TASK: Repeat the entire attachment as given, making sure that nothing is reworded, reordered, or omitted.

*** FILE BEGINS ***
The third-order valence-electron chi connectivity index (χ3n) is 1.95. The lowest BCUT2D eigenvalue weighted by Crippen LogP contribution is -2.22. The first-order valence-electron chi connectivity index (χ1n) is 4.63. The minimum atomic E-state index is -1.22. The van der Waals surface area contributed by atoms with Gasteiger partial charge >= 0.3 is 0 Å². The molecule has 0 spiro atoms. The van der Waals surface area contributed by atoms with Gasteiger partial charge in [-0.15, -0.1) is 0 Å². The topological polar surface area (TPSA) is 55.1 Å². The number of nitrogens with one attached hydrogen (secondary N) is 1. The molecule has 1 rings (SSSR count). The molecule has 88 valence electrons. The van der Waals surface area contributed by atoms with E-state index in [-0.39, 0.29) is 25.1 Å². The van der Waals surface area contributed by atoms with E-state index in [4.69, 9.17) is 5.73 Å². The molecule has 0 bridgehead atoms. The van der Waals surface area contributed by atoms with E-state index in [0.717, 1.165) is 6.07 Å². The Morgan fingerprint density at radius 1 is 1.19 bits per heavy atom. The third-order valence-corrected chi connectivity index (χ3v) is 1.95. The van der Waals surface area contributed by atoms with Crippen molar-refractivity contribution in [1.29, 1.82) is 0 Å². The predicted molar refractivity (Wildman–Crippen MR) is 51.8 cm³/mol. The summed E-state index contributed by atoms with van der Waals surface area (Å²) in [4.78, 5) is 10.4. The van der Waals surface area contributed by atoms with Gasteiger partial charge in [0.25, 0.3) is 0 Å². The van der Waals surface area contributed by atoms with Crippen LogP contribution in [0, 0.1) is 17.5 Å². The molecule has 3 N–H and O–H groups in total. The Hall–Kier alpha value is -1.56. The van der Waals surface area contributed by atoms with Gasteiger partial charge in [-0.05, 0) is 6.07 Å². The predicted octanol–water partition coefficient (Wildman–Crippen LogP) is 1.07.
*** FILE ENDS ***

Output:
The third-order valence-electron chi connectivity index (χ3n) is 1.95. The lowest BCUT2D eigenvalue weighted by Crippen LogP contribution is -2.22. The first-order valence-electron chi connectivity index (χ1n) is 4.63. The minimum atomic E-state index is -1.22. The van der Waals surface area contributed by atoms with Gasteiger partial charge >= 0.3 is 0 Å². The molecule has 0 spiro atoms. The van der Waals surface area contributed by atoms with Gasteiger partial charge in [-0.15, -0.1) is 0 Å². The topological polar surface area (TPSA) is 55.1 Å². The number of nitrogens with one attached hydrogen (secondary N) is 1. The molecule has 1 rings (SSSR count). The molecule has 88 valence electrons. The van der Waals surface area contributed by atoms with E-state index in [-0.39, 0.29) is 25.1 Å². The van der Waals surface area contributed by atoms with E-state index in [4.69, 9.17) is 5.73 Å². The molecule has 0 bridgehead atoms. The van der Waals surface area contributed by atoms with E-state index in [0.717, 1.165) is 6.07 Å². The Morgan fingerprint density at radius 1 is 1.19 bits per heavy atom. The third-order valence-corrected chi connectivity index (χ3v) is 1.95. The van der Waals surface area contributed by atoms with Crippen molar-refractivity contribution in [1.29, 1.82) is 0 Å². The predicted molar refractivity (Wildman–Crippen MR) is 51.8 cm³/mol. The summed E-state index contributed by atoms with van der Waals surface area (Å²) in [4.78, 5) is 10.4. The van der Waals surface area contributed by atoms with Gasteiger partial charge in [0.25, 0.3) is 0 Å². The van der Waals surface area contributed by atoms with Crippen LogP contribution in [0, 0.1) is 17.5 Å². The molecule has 3 N–H and O–H groups in total. The Hall–Kier alpha value is -1.56. The van der Waals surface area contributed by atoms with Gasteiger partial charge in [-0.05, 0) is 6.07 Å². The predicted octanol–water partition coefficient (Wildman–Crippen LogP) is 1.07.